Could New UK Department Become a Game Changer in UK’s Decarbonization Story?
In early February 2023, Prime Minister Rishi Sunak announced a government reshuffle intended to increase the focus of several departments on emerging challenges, including the decarbonization of the United Kingdom’s energy system. The plan is to advance the country’s climate goals via a targeted approach with the help of dedicated departmental teams that would push through low-carbon and clean energy initiatives. While a leaner administrative structure will facilitate a better allocation and use of resources, the challenge with decarbonizing the United Kingdom lies elsewhere.
The Department for Energy Security and Net Zero will take over some functions of the previous Department for Business, Energy, and Industrial Strategy (BEIS), which was created in 2016 and became a product of a merger between two different departments. According to the announcement, there are six main areas of action for the newly created department:
- Ensure security of energy supply, bring down energy bills and reduce inflation;
- Ensure the UK’s compliance with the legally binding Net Zero commitments and speed up the delivery of network infrastructure and domestic energy production;
- Improve energy efficiency;
- Deliver current schemes to support energy consumers and develop options for a long-term reform of the electricity market;
- Seize the economic benefits of Net Zero, including the jobs and growth created through investment in new green industries;
- Pass the Energy Bill to support the emerging CCUS and hydrogen sectors; to update the governance of the energy system; and to reduce the time taken to consent offshore wind.
The mandate is in line with the earlier policies and strategies of the Conservative Party, particularly the British Energy Security Strategy released in early 2022, and it encompasses the goals of the 2020 Ten Point Plan to Green Industrial Revolution and 2021 Net Zero Strategy. Over the past two years, the government demonstrated relatively steady progress on the implementation of the plans, including the release of business models for carbon capture and hydrogen projects. Moreover, in 2021, the net zero target was incorporated into the Maximizing Economic Recovery (MER) Strategy, which guides the development of oil and gas resources on the UK Continental Shelf (UKCS). However, a major legislative proposal in the energy sector, the 2022 Energy Bill, got stuck in parliament (currently at the committee stage in the House of Lords) as a result of political volatility and rapidly changing prime ministers rather than due to the lack of institutional capacity. The bill is critical to establishing the regulatory framework for CCUS and hydrogen projects, and if the government remains stable over the near-term, the passage of the draft could be expected in 2023. Yet, the success is likely to be credited to the latest reshuffle.
In the meantime, legislative and regulatory frameworks need to be underpinned by incentive structures that bolster the attractiveness of investment in low-carbon developments, especially when commerciality is uncertain. In 2020, the Conservative government established the CCS Infrastructure Fund with a budget of $1.2 billion. In late 2021, the government selected two low-carbon clusters — the East Coast Cluster and HyNet — that will receive support from the fund. Additional projects are yet to be selected as part of Phase 2 cluster-sequencing process, which faced repeated delays in 2022. Moreover, successful bidders in the country’s first offshore carbon storage licensing round, conducted in 2022, are also likely to apply for government support. Can the CCS Infrastructure Fund cover the potential demand? Let’s put it into context.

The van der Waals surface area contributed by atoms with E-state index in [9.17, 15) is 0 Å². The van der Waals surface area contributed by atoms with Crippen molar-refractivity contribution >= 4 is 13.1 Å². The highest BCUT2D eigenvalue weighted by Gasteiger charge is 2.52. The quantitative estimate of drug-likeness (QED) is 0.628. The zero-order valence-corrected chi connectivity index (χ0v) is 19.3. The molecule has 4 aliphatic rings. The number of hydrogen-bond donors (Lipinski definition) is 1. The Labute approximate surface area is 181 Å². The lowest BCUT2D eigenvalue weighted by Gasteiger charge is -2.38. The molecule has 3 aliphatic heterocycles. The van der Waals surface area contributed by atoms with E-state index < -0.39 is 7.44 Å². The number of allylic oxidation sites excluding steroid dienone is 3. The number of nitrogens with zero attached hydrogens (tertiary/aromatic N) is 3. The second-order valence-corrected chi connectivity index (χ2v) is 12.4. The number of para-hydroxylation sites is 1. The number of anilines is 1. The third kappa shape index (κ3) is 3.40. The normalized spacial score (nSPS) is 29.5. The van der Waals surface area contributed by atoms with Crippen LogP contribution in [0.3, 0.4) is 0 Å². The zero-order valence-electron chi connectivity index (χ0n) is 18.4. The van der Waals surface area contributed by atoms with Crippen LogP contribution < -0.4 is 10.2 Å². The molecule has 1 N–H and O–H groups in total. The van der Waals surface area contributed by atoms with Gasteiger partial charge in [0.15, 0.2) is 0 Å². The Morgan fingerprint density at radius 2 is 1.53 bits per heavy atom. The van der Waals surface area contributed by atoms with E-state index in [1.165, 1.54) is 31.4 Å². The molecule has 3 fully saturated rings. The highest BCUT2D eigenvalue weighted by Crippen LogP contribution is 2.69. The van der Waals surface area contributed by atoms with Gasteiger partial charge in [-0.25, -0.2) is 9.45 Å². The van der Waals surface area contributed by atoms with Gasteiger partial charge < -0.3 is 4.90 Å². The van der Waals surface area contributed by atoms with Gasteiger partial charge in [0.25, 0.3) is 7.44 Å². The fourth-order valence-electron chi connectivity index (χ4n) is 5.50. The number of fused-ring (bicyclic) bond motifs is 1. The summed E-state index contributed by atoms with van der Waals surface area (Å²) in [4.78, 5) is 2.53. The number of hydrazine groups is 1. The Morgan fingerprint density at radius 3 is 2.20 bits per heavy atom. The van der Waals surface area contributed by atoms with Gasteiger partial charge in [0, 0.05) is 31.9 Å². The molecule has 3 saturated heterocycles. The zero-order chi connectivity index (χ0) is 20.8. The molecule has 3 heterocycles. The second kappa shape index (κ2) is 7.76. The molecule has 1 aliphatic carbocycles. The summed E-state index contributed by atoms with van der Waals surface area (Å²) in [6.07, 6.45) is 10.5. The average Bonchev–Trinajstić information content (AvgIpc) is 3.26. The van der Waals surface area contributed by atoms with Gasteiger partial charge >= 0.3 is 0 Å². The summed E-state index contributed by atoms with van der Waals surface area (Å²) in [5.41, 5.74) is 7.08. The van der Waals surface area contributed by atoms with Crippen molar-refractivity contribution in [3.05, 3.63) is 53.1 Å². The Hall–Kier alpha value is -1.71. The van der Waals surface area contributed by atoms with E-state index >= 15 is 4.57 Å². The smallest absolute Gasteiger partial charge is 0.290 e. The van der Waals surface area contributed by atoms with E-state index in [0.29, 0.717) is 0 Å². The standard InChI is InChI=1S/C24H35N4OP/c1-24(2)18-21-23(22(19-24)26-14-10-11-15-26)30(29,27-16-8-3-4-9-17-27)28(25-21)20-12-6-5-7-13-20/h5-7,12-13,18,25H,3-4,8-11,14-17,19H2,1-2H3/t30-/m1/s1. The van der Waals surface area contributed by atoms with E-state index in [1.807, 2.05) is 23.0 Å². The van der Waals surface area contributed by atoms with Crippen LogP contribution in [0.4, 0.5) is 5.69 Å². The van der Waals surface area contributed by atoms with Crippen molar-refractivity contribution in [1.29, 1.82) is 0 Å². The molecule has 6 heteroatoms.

In 2021, the Norwegian parliament approved a direct investment of over $1 billion in the Northern Lights facility, an offshore CO2 storage segment of the full-scale Longhship CCS project. In the same year, the Netherlands awarded around $2.5 billion in subsidies to the consortium operating the Porthos CCS project. In late 2022, the government of Canada announced the establishment of the Canada Growth Fund potentially offering over $11 billion to clean energy and low-carbon projects, including CCUS and hydrogen. Finally, the 2021 Infrastructure Investment and Jobs Act and the 2022 Inflation Reduction Act unlocked billions of dollars for low-carbon projects in the United States and significantly boosted the attractiveness of existing fiscal incentive schemes. In its current form, the UK’s CCS Infrastructure Fund will likely struggle to compete internationally. The Department for Energy Security and Net Zero will likely need to develop additional support mechanisms, such as carbon contracts for difference, or convince the Treasury to increase the fund’s budget and introduce tax credits for low-carbon projects.
Overall, the new department is a signal to the international community that the United Kingdom is serious about addressing climate change. ‘It’s not about money, it’s about sending a message’, Joker said, when he set a pile of dollars on fire in Christopher Nolan’s Dark Knight. Unfortunately, incentivizing decarbonization is first and foremost about taxpayer money and the government's ability to put it to a good use. And we are yet to see if the Conservative government could deliver on its funding promises.
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Cover photo by David Dibert on Unsplash
About the author
Alex Chyzh is an oil and gas risk analyst and decarbonization researcher investigating government policies and regulations to advance energy transition in the upstream sector.